OBJECTIVE: A study was undertaken to assess whether cerebral small vessel disease (SVD) computed tomographic (CT) biomarkers are associated with long-term outcome after intracerebral hemorrhage.
METHODS: We performed a prospective, community-based cohort study of adults diagnosed with spontaneous intracerebral hemorrhage between June 1, 2010 and May 31, 2013. A neuroradiologist rated the diagnostic brain CT for acute intracerebral hemorrhage features and SVD biomarkers. We used severity of white matter lucencies and cerebral atrophy, and the number of lacunes to calculate the CT SVD score. We assessed the association between CT SVD biomarkers and either death, or death or dependence (modified Rankin Scale scores = 4-6) 1 year after first-ever intracerebral hemorrhage using logistic regression, adjusting for known predictors of outcome.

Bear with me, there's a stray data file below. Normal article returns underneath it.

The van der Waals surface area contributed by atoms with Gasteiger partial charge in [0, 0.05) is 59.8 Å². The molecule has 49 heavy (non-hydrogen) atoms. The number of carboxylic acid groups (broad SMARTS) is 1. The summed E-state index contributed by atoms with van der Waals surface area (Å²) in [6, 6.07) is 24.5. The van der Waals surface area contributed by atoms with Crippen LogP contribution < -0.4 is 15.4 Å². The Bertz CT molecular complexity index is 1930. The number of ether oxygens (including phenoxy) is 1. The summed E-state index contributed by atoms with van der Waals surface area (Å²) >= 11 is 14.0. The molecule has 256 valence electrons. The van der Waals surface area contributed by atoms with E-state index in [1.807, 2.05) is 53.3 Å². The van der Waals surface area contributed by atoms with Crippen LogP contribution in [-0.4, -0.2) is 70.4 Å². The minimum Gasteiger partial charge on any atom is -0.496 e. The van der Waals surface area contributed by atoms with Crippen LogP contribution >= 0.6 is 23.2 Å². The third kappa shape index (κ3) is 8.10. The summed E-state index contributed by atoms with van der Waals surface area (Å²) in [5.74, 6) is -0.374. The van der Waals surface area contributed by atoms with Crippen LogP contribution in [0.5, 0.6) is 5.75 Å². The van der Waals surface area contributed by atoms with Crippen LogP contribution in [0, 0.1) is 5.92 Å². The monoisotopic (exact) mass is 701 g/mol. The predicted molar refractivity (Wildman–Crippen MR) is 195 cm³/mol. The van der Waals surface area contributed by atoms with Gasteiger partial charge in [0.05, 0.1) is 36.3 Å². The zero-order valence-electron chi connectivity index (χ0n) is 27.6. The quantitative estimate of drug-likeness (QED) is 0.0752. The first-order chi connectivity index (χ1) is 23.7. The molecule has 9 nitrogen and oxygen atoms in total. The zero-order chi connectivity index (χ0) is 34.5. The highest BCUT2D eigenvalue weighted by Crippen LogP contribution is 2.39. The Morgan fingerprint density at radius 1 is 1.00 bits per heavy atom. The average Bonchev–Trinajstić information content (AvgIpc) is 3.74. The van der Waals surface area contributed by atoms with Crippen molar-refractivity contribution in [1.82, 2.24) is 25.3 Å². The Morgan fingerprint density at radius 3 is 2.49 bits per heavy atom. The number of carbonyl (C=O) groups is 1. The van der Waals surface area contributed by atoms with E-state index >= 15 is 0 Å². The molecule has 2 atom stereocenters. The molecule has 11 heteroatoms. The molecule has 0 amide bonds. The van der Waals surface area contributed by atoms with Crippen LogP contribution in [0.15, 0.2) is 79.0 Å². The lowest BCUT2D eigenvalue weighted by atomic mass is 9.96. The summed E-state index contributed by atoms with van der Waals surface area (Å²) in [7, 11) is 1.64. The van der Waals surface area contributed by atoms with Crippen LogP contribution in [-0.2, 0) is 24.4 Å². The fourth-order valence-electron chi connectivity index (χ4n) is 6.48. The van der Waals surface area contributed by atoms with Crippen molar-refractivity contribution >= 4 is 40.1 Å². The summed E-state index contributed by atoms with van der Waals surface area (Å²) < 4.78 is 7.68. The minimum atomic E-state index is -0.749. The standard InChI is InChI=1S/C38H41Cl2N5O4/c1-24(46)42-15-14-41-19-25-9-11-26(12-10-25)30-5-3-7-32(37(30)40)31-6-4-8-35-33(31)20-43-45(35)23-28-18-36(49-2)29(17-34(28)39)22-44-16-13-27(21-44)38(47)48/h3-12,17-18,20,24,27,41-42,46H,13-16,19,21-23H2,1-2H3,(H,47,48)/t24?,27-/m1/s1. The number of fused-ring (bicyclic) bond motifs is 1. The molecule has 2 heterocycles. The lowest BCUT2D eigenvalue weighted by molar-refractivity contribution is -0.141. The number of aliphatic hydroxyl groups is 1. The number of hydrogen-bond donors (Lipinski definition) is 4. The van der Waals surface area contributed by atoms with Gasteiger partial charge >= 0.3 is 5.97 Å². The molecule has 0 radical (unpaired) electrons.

RESULTS: Within 1 year of intracerebral hemorrhage, 224 (56%) of 402 patients died. In separate models, 1-year death was associated with severe atrophy (adjusted odds ratio [aOR] = 2.54, 95% confidence interval [CI] = 1.44-4.49, p = 0.001) but not lacunes or severe white matter lucencies, and CT SVD sum score ≥ 1 (aOR = 2.50, 95% CI = 1.40-4.45, p = 0.002). Two hundred seventy-seven (73%) of 378 patients with modified Rankin Scale data were dead or dependent at 1 year. In separate models, 1-year death or dependence was associated with severe atrophy (aOR = 3.67, 95% CI = 1.71-7.89, p = 0.001) and severe white matter lucencies (aOR = 2.18, 95% CI = 1.06-4.51, p = 0.035) but not lacunes, and CT SVD sum score ≥ 1 (aOR = 2.81, 95% CI = 1.45-5.46, p = 0.002).
INTERPRETATION: SVD biomarkers on the diagnostic brain CT are associated with 1-year death and dependence after intracerebral hemorrhage, independent of known predictors of outcome. ANN NEUROL 2020.